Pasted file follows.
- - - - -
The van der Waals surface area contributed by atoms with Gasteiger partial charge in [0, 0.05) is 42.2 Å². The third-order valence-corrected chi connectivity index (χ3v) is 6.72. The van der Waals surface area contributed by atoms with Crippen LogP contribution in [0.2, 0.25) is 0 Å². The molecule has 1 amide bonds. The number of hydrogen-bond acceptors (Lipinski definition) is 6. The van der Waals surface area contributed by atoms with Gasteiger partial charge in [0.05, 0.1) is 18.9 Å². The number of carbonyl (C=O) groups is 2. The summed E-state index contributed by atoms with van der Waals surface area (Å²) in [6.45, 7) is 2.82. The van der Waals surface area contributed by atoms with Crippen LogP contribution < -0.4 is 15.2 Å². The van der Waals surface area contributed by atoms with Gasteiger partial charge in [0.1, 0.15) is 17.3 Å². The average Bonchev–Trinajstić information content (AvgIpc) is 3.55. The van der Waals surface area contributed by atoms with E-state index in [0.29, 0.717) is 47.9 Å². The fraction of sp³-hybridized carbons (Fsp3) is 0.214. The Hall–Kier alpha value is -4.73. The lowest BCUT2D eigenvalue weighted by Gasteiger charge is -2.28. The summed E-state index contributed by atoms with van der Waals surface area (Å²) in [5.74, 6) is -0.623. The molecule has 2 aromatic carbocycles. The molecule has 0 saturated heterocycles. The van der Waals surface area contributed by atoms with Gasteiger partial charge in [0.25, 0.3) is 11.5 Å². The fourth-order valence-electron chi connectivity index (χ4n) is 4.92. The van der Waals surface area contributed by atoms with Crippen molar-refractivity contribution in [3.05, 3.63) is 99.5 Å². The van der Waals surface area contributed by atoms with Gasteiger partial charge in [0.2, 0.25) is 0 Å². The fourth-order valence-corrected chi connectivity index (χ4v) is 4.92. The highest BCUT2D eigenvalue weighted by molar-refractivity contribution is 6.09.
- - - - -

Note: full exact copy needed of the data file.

The van der Waals surface area contributed by atoms with Gasteiger partial charge in [0, 0.05) is 42.2 Å². The third-order valence-corrected chi connectivity index (χ3v) is 6.72. The van der Waals surface area contributed by atoms with Crippen LogP contribution in [0.2, 0.25) is 0 Å². The molecule has 1 amide bonds. The number of hydrogen-bond acceptors (Lipinski definition) is 6. The van der Waals surface area contributed by atoms with Gasteiger partial charge in [0.05, 0.1) is 18.9 Å². The number of carbonyl (C=O) groups is 2. The summed E-state index contributed by atoms with van der Waals surface area (Å²) in [6.45, 7) is 2.82. The van der Waals surface area contributed by atoms with Crippen LogP contribution < -0.4 is 15.2 Å². The van der Waals surface area contributed by atoms with Gasteiger partial charge in [0.1, 0.15) is 17.3 Å². The average Bonchev–Trinajstić information content (AvgIpc) is 3.55. The van der Waals surface area contributed by atoms with E-state index in [0.29, 0.717) is 47.9 Å². The fraction of sp³-hybridized carbons (Fsp3) is 0.214. The Hall–Kier alpha value is -4.73. The lowest BCUT2D eigenvalue weighted by Gasteiger charge is -2.28. The summed E-state index contributed by atoms with van der Waals surface area (Å²) in [5.74, 6) is -0.623. The molecule has 2 aromatic carbocycles. The molecule has 0 saturated heterocycles. The van der Waals surface area contributed by atoms with Gasteiger partial charge in [0.25, 0.3) is 11.5 Å². The fourth-order valence-electron chi connectivity index (χ4n) is 4.92. The van der Waals surface area contributed by atoms with Crippen molar-refractivity contribution in [3.05, 3.63) is 99.5 Å². The van der Waals surface area contributed by atoms with Gasteiger partial charge in [0.2, 0.25) is 0 Å². The fourth-order valence-corrected chi connectivity index (χ4v) is 4.92. The highest BCUT2D eigenvalue weighted by molar-refractivity contribution is 6.09.